- Michael Wolraich: In 1968, Charles Percy was a rising GOP star who fought urban poverty, Nixon
- Emerging New Right toppled Percy and other liberal Republicans, he writes
- Wolraich: Percy's career shows how a diverse GOP became lock-stepped in ideology
If presidential hopeful Rick Perry should awaken one night in a cold sweat with the Ghost of Republican Past hovering by his bedside, the apparition will likely take the form of Sen. Charles Percy, who passed away on Saturday after a long struggle with Alzheimer's disease.
Percy's political career ended when he lost his Illinois Senate seat in 1984, the same year that future Texas Gov. Rick Perry won his first election to the Texas House of Representatives as a Democrat. Charles Percy's fall from GOP wunderkind to party outcast offers a vivid illustration of the Republican Party's mutation from a vibrant and diverse coalition to the dogmatic cult of conservative ideology that it has become today.
In 1968, political gossips buzzed about the possibility that the rich, handsome, "All-American" Charles Percy might run for president. The New York Times called him "the hottest political article in the Republican Party," and Richard Nixon worried that Percy would be his most formidable competitor in the primaries.
Percy was a moderate-to-liberal Republican from the Rockefeller wing of the party who had made his name promoting affordable housing and combating urban poverty. Such positions were seen as positive political attributes in 1968. Four years earlier, Barry Goldwater's libertarian presidential campaign had proved a disaster, and Republicans were not eager to repeat the experience.
But Percy chose not to run and instead endorsed his colleague Nelson Rockefeller, who lost to Richard Nixon. Over the next few years, Percy clashed frequently with Nixon over defense spending and Supreme Court appointments. During the Watergate scandal, he again defied Nixon by demanding an independent investigation.
With his popularity and national name-recognition peaking, Percy might have had another shot at the presidency in 1976, but he deferred to the incumbent, Gerald Ford. There would not be another chance, for the Republican Party was moving away from Charles Percy.
In the mid-1970s, a group of conservative insurgents known as the New Right began plotting to extinguish the party's liberal wing. They despised men such as Percy and embraced a fanatical brand of social conservatism. One of their leaders, Paul Weyrich, founded the Heritage Foundation and recruited Jerry Falwell to lead the Moral Majority.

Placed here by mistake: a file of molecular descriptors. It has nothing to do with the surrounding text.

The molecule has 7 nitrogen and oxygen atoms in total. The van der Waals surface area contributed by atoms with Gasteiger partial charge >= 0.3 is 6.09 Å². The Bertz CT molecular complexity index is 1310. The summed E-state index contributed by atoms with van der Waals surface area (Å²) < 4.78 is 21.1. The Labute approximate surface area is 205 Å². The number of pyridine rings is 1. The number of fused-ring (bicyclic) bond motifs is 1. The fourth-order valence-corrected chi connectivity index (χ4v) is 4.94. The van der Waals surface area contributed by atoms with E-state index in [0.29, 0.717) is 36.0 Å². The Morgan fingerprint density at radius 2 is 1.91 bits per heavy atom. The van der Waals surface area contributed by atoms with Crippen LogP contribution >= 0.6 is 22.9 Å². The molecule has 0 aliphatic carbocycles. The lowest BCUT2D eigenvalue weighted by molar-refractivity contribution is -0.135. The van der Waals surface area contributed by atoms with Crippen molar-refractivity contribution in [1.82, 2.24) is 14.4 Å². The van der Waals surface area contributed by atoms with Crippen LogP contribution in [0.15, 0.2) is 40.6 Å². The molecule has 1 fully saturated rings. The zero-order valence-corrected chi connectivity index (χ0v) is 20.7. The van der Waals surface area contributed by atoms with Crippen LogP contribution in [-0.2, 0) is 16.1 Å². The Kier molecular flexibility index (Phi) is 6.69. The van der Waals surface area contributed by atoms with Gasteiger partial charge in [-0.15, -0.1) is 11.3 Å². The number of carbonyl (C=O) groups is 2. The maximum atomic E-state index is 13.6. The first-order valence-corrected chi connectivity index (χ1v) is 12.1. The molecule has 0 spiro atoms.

One by one, the New Right knocked off the liberal Republicans, either by defeating them in primaries or fatally weakening them in general elections -- names now barely remembered such as Clifford Case of New Jersey or Edward Brooke of Massachusetts.
In 1984, New Right leaders backed a primary challenge against Percy. When that failed, they endorsed his Democratic challenger, the liberal, bow-tie wearing Paul Simon. One of the leaders, Richard Viguerie, explained that Percy's defeat was more important to conservatives than retaining Republican control of the Senate. When the voting was over, the Republicans kept the Senate, but they lost Charles Percy.
The drive for ideological purity has continued ever since, with tea party groups and fundraisers such as the Club for Growth targeting moderate conservatives after the liberals went extinct. In recent years, they helped force out Arlen Specter of Pennsylvania, Lincoln Chafee of Rhode Island and Charlie Crist of Florida.
Perry, the front-runner of the Republican presidential field in polls, is a deep social and fiscal conservative who would never have had a shot at the presidential nomination in 1968. But in 2012, it's the liberal Charles Percy who wouldn't have stood a chance. Even Goldwater's refusal to embrace the religious right would doom his candidacy were he to run today.
Yet perhaps Perry would still be wise to pay attention to the Ghost of Republican Past.
He might get to see the old Democratic Party advertisement showing a disembodied pair of hands ripping apart a Social Security card. That advertisement helped turn the tide against Goldwater, who like Perry had challenged Social Security.
Conservative activists have succeeded in driving American politics far to the right, but there may still be limits.